April 27, 2007

Spanish Lavender

There is something about having an abundance of lavender in the garden. The silver toned leaves and the pretty purple flowers look beautiful beside my roses. This spring, I placed a lavender plant in between all of my roses. The uniformity appeals to me and it is a good start to developing an under planting scheme for my rose gardens. I chose spanish lavender because it is considered hardy in my climate here in Southern California. I do have one french lavender plant tucked in a shady spot. It is not flourishing as well as the spanish, much to my regret. It's blooms are more delicate and appealing. I haven't given up on it though.

The lavender has another effect: Scent. When guests come to my patio, the first thing that they remark on is the pervasive scent of lavender. Most find it relaxing and calming as I do.

About the only drawback I find with the spanish lavender is that it attracts an large number of bees. At any time of the day, you can find little bumblebees gathers pollen from my lavender. I'm learning to live with the bees as I do with the other wild creatures of my gardens. The bees help my vegetable become pollinated and are a sign of a healthy, organic garden.

I'm planning on harvesting my lavender this year and creating sachets. Since I garden organically, even in my rose beds, the flowers will be pesticide free and perfect for giving a calming fragrance to my closets and drawers.

April 25, 2007

Kamikaze Pilot?

I am late with my plantings this year. While I had purchased three heirloom tomato plants for my garden, it took me weeks to get them into the soil. I've talked my husband into giving up the front bed this year so that I can devote the sunnier raised bed to our tomato and bell peppers plants.

The three tomatoes are a paste, a beefsteak and a beefsteak yellow tomato. The peppers are a red and a yellow Corno de Toro and my two overwintered blushing beauty peppers. I'm hoping that with the additional sunshine and cages to support the weight of their pods, I might get a better yield from them this year. I have yet to plant the other chile plants that I purchased at the monster pepper and tomato sale last March, but all the plants I bought are still healthy in their little pots. I will attempt to get them into the ground sometime this week.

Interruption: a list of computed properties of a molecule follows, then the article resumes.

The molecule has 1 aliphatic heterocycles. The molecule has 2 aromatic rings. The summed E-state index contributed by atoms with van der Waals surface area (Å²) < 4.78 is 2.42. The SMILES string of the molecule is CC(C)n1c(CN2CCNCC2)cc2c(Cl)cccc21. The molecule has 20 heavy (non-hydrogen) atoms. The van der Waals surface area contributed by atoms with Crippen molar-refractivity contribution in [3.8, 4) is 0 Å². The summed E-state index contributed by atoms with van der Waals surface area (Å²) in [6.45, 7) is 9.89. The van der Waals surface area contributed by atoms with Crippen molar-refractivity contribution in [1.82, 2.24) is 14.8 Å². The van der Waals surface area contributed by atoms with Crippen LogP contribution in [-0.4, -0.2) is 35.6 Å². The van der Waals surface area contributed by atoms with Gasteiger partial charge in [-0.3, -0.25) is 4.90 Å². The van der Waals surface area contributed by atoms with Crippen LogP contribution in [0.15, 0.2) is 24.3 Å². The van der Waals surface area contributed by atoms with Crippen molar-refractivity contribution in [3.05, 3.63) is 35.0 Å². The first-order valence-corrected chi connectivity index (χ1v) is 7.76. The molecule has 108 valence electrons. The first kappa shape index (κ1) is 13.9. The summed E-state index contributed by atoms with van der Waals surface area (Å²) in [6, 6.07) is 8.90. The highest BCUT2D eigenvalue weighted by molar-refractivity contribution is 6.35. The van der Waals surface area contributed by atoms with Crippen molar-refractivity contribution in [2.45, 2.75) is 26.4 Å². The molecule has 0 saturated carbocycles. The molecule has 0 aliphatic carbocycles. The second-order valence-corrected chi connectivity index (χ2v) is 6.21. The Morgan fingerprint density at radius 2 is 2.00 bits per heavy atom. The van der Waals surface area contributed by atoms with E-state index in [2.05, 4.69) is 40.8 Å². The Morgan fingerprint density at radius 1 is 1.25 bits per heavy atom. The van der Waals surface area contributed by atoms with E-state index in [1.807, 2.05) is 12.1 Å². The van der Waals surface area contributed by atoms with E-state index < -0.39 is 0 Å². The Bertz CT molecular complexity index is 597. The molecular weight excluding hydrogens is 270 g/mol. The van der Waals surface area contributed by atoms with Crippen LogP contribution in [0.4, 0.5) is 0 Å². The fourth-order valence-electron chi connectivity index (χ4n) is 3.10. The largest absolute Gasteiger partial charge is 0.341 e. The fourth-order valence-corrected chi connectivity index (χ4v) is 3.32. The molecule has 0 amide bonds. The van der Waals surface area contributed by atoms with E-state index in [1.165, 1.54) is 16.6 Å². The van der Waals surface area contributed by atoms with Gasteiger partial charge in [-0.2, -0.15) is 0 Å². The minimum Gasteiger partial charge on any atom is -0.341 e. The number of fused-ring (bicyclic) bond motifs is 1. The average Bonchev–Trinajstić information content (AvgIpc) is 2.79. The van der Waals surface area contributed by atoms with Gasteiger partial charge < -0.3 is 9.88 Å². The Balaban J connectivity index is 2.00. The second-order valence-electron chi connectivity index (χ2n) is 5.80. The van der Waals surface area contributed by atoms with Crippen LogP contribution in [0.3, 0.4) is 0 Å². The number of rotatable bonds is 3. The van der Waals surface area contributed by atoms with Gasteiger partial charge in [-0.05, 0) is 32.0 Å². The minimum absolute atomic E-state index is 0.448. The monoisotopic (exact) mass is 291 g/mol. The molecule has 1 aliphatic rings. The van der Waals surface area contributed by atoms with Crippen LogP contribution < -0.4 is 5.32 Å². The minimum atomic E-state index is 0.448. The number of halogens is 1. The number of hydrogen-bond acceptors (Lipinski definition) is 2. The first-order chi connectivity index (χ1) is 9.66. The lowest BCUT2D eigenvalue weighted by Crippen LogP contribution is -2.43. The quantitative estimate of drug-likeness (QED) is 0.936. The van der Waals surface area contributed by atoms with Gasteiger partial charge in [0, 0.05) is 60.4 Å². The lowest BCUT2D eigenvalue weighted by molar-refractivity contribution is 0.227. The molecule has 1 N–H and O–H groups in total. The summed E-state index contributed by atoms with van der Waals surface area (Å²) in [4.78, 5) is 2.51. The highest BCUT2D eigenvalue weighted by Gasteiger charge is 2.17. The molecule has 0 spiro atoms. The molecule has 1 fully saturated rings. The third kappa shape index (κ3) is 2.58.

The rest of my gardens are in full bloom as the days turn warm and sunny here in Southern California. The scent from the lavender is simply incredible. The extra plants I put in this spring have made such a difference in the level of scent of my garden. It feels very peaceful out there.

Songbirds are coming in to bathe in the birdbath or eat in the birdseed house that hangs on the tree. A hummingbird has taken up residence near my flowering maple plants. I have to be careful as he enjoys dive bombing at me like a tiny kamikaze pilot. The loud buzz about two inches from my ear is what gives him away! I suppose that this is his way to play.

April 22, 2007


This is Greenscene weekend over at the Fullerton Arboretum. Greenscene is a plant event featuring tables for the local plant societies, garden clubs and various vendors that sell garden related products and plants. I felt that this year's event was much larger than last year. There were many new vendors selling handmade teapots, vases and pots or handwoven baskets and sun hats. Even a few jewelry vendors, although they didn't seem to have much patronage. It was overcast and threatened to rain, but it didn't dampen the enthusiasm of the large number of people that came to enjoy the event.

I was amazed at the number of vendors selling succulents this year. Twice the number as last year's event. Since I was planning on creating a new cactus pot for my yard featuring a small aloe vera plant that a friend had given me, I welcomed the opportunity to select a few prickly pots among the various sellers. The herb vendors were not to be outdone, while there were only three or four booths selling herbs, all featured large, healthy and uncommon plants perfect for a medicinal or culinary garden. I selected a thyme and oregano for this season's culinary herb garden.

As I always do, I wandered over to the community garden plots that are hosted by the arboretum. These small plots of land are free, from what I understand, but you MUST tend them and make them look attractive in order to keep them. It is pleasant to tour the community garden for this reason. You view examples of homemade tomato cages, lovely arbors, perfectly constructed paths and raised beds holding a wide assortment of vegetables, flowers and herbs. Despite the prospect of a long waiting list, I always think how wonderful it would be to garden in one of those little plots and have room to grow bigger vegetables, but I have my own little salsa garden at the side of the house and containers for my patio. I suppose that I should be grateful for what I have, small though it is.